Never has there been a time when we are more conscious about what we eat, our overall health, and how food affects us. There is no question that aging can be significantly impacted by the foods we eat, and as older adults approach their senior years, it will become clear that food choices will impact BMI (body mass index) and the measurement of the waist. Both things can put as at risk for many diseases when not kept at healthy levels.
To get answers to how food choices impact waist circumference and BMI, a group of participants were grouped into certain categories:
• “Meat and Potatoes” eaters.
• “White Bread” eaters, which would include things like regular bread, rolls, rice, and other starchy carbohydrates.
• “Healthy” eaters, which includes eating bread that is whole-grain, beans and legumes, high-fiber cereals, low-fat dairy, and fruit and veggies, and very little processed meat or soda.
The people who ate mostly meat and potatoes had the greatest increase in BMI, while those who ate a lot of white bread and starches had a greater increase in waist size. Those who were in the “healthy eating” category clearly showed the most stable blood sugar, along with very little gain in waist circumference and BMI.
One of the greatest factors in these weight and body mass index changes is the glycemic index, which is your blood sugar. It can also be called the glycemic load. Foods that have low glycemic values are proven to decrease hunger without spiking blood sugar. This is ALWAYS a healthier option! The foods that do cause an unhealthy rise in blood sugar would be starches, bread, high-sugar fruits, and drinks like soda and tea which can be loaded with sugar. Even if you aren’t eating a lot of sugar, you should know which foods turn to sugar once ingested. This will have a huge impact on stable weight and decrease your risk for diseases like diabetes. Of course, all these rules apply to seniors as well.
Perhaps the greatest focus of the research for aging adults is the connection between vitamin deficiency and other micro-nutrients. Seniors are at greater risk for cognitive decline, memory loss, and conditions such as Alzheimer’s and dementia if they are not getting the proper nutrients in adequate amounts. The only way to correct this is with a healthy balanced diet, and possibly supplements to help out along the way.
Low carotenoid concentration is a problem in a diet that is not rich enough in fruits and vegetables. This problem can lead to the decline of skeletal muscle system in seniors. Physical function, particularly in older females, can be seriously decreased when there is a deficiency in vitamin E. Likewise, seniors who were known to have a deficiency in vitamin D were compared with seniors who did not have that problem, and were found to have poor physical performance. In women, it was associated with back pain.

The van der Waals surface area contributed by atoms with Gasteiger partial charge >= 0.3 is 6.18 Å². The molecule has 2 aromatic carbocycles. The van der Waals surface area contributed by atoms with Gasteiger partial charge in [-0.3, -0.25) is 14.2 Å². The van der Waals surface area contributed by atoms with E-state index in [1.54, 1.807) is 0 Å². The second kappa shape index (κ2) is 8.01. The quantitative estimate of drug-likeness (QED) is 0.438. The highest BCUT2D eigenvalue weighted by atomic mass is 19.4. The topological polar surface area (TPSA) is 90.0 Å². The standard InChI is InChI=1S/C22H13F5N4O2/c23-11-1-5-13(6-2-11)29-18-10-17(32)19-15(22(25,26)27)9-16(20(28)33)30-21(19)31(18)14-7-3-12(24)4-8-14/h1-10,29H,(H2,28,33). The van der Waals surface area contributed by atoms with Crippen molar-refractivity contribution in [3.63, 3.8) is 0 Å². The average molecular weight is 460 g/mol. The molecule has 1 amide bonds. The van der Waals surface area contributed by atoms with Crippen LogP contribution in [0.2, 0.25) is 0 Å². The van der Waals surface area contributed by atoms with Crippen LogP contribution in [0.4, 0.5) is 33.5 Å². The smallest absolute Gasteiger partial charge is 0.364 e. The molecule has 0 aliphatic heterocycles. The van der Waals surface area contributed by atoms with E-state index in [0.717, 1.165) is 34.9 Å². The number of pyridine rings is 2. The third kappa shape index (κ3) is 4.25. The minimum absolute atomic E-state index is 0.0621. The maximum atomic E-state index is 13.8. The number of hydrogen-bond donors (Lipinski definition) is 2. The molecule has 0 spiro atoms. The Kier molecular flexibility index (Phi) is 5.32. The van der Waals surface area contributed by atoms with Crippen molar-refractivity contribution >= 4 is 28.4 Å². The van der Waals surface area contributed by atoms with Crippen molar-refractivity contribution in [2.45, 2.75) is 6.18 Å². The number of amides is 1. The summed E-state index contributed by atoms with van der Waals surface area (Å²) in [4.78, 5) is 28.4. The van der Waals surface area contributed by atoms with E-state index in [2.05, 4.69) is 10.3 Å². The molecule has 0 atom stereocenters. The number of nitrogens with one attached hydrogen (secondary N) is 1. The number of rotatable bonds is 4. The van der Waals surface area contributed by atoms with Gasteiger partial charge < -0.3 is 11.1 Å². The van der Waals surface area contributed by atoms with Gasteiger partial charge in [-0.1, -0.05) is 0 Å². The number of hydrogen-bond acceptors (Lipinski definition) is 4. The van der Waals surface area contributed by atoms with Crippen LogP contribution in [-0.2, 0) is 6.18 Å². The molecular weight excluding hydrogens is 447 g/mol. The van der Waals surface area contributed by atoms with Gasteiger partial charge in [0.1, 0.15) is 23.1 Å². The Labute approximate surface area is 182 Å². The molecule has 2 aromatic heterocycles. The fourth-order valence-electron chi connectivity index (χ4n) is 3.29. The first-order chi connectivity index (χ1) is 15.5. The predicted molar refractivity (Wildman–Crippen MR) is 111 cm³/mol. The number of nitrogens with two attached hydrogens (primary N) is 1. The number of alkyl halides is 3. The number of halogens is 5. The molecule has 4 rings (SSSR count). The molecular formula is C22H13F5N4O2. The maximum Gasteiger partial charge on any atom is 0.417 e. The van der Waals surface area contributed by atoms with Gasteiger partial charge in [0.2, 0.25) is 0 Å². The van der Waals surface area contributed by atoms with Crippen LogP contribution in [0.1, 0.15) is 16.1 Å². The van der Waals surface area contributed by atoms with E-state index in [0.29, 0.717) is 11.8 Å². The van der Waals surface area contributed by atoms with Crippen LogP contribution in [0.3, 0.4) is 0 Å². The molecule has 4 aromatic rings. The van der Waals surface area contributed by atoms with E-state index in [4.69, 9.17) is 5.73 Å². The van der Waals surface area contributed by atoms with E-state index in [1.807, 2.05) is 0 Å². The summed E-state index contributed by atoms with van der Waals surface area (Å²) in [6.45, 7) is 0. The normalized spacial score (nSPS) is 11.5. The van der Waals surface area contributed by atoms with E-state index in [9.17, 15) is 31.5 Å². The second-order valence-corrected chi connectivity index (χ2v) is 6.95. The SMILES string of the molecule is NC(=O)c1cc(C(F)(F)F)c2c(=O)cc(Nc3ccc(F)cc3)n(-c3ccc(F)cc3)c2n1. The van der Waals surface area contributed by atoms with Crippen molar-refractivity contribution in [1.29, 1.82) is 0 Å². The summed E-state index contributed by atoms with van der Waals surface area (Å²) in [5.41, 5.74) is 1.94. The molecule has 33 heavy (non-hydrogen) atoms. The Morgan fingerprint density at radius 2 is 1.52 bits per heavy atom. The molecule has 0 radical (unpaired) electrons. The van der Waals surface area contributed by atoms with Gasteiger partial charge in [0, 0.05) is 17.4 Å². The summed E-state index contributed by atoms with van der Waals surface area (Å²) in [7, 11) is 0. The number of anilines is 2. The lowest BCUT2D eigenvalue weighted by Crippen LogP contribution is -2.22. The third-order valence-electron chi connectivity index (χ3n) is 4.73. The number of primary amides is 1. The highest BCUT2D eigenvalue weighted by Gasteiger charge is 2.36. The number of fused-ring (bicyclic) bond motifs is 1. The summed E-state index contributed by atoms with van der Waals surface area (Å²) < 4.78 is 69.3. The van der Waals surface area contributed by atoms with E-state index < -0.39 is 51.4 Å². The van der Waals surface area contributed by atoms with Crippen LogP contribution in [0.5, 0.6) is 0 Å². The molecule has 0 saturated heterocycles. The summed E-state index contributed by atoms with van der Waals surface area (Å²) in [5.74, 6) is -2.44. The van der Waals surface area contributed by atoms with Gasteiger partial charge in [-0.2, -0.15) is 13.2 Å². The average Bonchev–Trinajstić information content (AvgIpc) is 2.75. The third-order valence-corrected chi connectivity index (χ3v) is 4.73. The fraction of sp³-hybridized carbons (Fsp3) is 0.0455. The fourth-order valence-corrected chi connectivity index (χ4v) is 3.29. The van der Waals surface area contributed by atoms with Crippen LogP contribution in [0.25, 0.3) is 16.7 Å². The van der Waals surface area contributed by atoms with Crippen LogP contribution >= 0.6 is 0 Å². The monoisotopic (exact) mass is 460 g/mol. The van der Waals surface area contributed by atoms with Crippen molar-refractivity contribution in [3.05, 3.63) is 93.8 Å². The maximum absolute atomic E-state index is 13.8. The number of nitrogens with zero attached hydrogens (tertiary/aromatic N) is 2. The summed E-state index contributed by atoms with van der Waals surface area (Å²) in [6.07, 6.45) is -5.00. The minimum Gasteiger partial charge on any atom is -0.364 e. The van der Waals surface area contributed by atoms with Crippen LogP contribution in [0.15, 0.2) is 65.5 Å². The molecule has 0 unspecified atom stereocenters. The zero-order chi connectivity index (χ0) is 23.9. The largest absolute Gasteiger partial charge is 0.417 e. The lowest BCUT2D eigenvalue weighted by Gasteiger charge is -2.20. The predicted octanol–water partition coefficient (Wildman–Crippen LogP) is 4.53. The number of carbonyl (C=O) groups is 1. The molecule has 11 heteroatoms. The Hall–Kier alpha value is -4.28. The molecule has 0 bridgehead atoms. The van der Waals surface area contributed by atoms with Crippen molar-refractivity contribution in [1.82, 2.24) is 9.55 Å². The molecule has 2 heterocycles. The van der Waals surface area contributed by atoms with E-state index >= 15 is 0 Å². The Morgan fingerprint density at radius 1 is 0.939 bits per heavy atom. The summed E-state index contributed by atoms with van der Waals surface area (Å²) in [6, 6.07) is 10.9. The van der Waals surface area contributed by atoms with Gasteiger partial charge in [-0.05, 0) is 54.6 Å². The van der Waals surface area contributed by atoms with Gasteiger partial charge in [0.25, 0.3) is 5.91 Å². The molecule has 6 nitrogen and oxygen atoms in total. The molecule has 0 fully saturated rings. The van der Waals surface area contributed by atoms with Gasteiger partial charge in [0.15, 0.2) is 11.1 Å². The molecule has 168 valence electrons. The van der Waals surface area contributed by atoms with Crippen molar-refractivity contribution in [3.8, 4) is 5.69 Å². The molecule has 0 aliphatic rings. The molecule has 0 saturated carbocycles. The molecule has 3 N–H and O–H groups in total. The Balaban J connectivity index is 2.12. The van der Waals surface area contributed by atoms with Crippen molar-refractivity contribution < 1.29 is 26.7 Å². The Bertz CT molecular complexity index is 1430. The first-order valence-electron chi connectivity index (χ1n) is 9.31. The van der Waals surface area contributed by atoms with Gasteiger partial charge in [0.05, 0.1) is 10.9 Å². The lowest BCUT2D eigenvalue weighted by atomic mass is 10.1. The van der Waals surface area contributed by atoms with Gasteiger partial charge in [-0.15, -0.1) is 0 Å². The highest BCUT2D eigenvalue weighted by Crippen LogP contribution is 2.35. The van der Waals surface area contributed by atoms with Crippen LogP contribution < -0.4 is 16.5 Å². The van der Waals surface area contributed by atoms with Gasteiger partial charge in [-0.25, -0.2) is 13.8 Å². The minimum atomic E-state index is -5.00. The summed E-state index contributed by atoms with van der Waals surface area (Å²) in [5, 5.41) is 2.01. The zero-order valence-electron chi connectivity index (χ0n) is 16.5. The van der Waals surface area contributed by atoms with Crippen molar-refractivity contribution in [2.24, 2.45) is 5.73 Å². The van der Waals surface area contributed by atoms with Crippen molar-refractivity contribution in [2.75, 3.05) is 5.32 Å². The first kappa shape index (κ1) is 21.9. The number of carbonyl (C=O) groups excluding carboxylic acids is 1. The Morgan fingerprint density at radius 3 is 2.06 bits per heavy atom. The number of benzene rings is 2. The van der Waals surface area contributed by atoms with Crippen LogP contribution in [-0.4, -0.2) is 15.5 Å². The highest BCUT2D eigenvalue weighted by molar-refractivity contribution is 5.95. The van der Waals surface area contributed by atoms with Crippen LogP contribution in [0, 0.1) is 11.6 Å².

The bottom-line message here is that no matter how old we are, we should be striving to get as much of our nutrition from healthy foods as possible. This becomes even more important for aging adults so that their organs and body systems are running at peak performance. So, food isn’t just about weight, it’s about overall health. There is no question that a diet of unhealthy foods over time will shorten the lifespan of seniors and cause heart disease and diabetes.
For more information on keeping seniors healthy with a balanced approach to nutrition, talk to their physician and contact us today! It’s never too late to eat well.
Home Helpers of Northern Utah is a locally-owned, trusted home health care agency and offers quality, compassionate senior in-home care services including home care assistance, 24-hour live-in care, personal care, companion care, respite care, Alzheimer's & dementia care, Parkinson's care as well as homemaker services in Ogden, North Ogden, South Ogden, Pleasant View, Clearfield, Roy, Clinton, Hooper, West Point, Syracuse, Riverdale, West Haven, Plain City, Brigham City, Logan, North Logan, Providence, Smithfield, Tremonton, and Farr West, Utah.
This blog provides general information and discussions about medicine, health, and related subjects. The words and other content provided in this blog, and in any linked materials, are not intended and should not be construed as medical advice. If the reader or any other person has a medical concern, he or she should consult with an appropriately-licensed physician or other healthcare workers.
Never disregard professional medical advice or delay in seeking it because of something you have read on this blog or in any linked materials. If you think you may have a medical emergency, call your doctor or 911 immediately.
The views expressed on this blog and website have no relation to those of any academic, hospital, practice or other institution with which may have been mentioned or linked to in the article.